The scene where the brothers recall their childhood song after a night of drinking is nice. And so is the scene where the eldest sibling opens up in anger about what she thinks about the injustice done to her by her parents. Nothing she says is new, and yet it springs like as a surprise to us. A maama (Vineet Kumar) who tries to dominate over the younger members, and even gets them to pour water as he washes his hands after visiting loo, later thanks his wife when she does so. My fave scene is in the climax, when the kids leave the house and it is when the grief hits them the most.
Pahwa doesn't need to go to the extreme to evoke drama from her characters. I thought the movie would do that when Seema (Konkona Sen Sharma), the wife of the youngest sibling Nishant (Parambrata Chattopadhyay) enters the scene. At times, I felt that Seema would dominate the proceedings, which thankfully, doesn't happen much. Through her, RPKT shows the dissonance between the more ambitious members of the family and the subservient ones. The final scene between her and her mother-in-law is very touching, performed so well by both the actresses even without saying anything. It is peculiar that this character shares the first name of the director, while she also is an actress. Do I smell some bit of real-life shading?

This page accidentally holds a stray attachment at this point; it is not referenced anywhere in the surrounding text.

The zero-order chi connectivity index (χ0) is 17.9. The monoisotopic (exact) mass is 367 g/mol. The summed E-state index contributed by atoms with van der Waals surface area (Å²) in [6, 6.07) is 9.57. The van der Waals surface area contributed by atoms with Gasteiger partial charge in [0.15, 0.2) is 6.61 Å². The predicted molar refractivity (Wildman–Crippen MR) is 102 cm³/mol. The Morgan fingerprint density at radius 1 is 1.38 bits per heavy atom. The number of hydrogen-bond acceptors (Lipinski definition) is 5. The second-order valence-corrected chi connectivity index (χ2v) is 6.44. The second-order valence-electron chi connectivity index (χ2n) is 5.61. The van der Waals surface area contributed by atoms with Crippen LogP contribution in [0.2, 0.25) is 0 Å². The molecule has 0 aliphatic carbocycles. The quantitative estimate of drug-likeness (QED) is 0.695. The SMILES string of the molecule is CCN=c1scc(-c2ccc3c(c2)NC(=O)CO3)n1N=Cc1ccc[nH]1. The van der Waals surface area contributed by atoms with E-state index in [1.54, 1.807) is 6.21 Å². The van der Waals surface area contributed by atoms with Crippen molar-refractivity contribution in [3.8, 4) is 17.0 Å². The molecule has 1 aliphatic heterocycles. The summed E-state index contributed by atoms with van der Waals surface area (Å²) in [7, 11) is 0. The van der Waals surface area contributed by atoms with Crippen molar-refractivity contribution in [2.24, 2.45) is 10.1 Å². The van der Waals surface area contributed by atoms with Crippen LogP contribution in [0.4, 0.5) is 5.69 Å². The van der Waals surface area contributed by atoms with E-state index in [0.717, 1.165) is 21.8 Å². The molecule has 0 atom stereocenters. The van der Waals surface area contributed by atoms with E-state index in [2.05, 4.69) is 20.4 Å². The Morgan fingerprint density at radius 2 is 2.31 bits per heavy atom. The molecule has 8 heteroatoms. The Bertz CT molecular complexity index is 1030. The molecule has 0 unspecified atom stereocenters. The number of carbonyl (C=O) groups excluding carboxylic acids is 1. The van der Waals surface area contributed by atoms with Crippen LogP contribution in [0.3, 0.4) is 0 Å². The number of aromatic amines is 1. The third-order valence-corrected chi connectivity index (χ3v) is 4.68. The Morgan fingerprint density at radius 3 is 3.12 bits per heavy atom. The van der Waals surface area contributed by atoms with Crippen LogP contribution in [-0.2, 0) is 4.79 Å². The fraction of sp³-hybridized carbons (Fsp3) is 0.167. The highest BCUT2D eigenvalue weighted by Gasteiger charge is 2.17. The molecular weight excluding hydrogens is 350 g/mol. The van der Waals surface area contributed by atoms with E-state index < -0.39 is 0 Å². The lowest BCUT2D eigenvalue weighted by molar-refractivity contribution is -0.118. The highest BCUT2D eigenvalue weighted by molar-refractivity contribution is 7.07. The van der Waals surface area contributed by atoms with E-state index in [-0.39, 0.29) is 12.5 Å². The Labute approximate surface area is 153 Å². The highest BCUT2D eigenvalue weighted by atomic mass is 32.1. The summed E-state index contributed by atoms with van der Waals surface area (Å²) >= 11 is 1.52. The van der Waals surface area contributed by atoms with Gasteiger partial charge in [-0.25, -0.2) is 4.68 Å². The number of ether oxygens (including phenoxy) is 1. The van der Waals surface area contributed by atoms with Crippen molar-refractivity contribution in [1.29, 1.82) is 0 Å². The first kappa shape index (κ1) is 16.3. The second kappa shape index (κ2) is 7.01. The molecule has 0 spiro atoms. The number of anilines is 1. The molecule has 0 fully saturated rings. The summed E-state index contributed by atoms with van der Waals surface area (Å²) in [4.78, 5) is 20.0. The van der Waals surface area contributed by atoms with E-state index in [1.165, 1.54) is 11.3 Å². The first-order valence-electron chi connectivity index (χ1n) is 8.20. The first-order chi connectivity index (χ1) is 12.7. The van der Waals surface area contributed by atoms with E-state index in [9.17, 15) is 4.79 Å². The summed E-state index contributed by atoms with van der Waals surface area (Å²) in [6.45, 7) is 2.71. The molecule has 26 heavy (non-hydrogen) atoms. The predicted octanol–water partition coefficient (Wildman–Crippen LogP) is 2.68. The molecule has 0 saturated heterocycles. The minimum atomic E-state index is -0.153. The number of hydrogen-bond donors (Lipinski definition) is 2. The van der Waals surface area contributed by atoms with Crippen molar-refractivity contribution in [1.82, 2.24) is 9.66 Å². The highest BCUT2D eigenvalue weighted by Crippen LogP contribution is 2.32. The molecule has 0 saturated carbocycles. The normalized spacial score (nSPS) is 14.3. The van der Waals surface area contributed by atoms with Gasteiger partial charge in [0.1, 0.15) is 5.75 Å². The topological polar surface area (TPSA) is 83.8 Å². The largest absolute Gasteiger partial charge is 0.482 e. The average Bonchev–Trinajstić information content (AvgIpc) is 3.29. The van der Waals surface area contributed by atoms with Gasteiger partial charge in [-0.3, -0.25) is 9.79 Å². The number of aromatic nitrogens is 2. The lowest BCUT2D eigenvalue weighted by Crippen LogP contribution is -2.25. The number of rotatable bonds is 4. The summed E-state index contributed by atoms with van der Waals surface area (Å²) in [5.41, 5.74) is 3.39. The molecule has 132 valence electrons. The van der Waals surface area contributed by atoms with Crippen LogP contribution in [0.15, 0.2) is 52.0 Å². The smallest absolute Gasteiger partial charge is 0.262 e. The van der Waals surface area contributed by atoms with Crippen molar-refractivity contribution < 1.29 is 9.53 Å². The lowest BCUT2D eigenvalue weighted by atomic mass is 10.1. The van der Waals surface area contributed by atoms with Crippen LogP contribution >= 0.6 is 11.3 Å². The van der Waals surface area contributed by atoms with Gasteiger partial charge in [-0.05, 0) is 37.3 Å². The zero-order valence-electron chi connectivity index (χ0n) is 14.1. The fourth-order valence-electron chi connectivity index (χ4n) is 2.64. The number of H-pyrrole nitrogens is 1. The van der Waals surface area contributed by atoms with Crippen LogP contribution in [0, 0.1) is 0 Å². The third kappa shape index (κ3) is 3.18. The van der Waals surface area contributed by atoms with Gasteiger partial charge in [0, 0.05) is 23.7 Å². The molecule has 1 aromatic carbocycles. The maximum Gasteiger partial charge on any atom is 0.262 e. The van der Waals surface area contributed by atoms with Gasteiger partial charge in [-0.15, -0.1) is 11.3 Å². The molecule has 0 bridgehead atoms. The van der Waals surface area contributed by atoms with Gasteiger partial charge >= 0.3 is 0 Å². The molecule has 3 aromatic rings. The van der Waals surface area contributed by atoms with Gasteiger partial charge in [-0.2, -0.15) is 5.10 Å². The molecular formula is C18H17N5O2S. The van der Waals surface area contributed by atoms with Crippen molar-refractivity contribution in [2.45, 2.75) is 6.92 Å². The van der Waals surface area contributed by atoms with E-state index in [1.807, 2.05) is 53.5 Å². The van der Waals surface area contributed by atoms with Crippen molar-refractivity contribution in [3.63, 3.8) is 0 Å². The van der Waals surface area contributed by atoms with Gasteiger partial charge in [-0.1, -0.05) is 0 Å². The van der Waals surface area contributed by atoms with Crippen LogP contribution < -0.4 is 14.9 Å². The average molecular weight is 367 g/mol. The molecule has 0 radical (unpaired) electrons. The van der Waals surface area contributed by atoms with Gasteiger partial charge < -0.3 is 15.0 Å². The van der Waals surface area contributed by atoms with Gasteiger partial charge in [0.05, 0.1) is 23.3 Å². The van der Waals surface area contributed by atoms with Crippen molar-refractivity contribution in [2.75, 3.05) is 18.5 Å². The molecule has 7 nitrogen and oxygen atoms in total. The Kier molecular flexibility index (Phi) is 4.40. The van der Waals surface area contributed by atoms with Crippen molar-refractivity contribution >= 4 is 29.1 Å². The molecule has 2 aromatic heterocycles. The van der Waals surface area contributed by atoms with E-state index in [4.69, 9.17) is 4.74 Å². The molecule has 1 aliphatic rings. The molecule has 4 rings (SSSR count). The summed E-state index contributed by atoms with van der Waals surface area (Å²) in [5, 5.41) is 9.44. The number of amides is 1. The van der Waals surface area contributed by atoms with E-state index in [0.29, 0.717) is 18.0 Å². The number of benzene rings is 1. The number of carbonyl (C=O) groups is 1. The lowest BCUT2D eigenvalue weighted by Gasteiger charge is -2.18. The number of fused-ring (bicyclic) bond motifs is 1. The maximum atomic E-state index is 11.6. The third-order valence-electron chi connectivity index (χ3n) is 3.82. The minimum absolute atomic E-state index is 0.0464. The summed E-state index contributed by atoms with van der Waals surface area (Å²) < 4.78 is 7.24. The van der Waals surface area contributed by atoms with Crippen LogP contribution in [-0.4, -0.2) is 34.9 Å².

It also helps how Seema Pahwa uses the camera (cinematography: Sudip Sengupta) as an unseen stranger in the house. The movie begins through a tracking shot that makes it feel like the camera is walking along the lanes of the town and finally settling itself in Ram Prasad's house. From thereon on there are some striking uses of the tracking shots, the best being the scene where Divya Jagdale's character walks out of the kitchen and goes to the first floor while interacting with several characters on the way. Amazing cinematography on display here. Everything feels like a well-played stage act!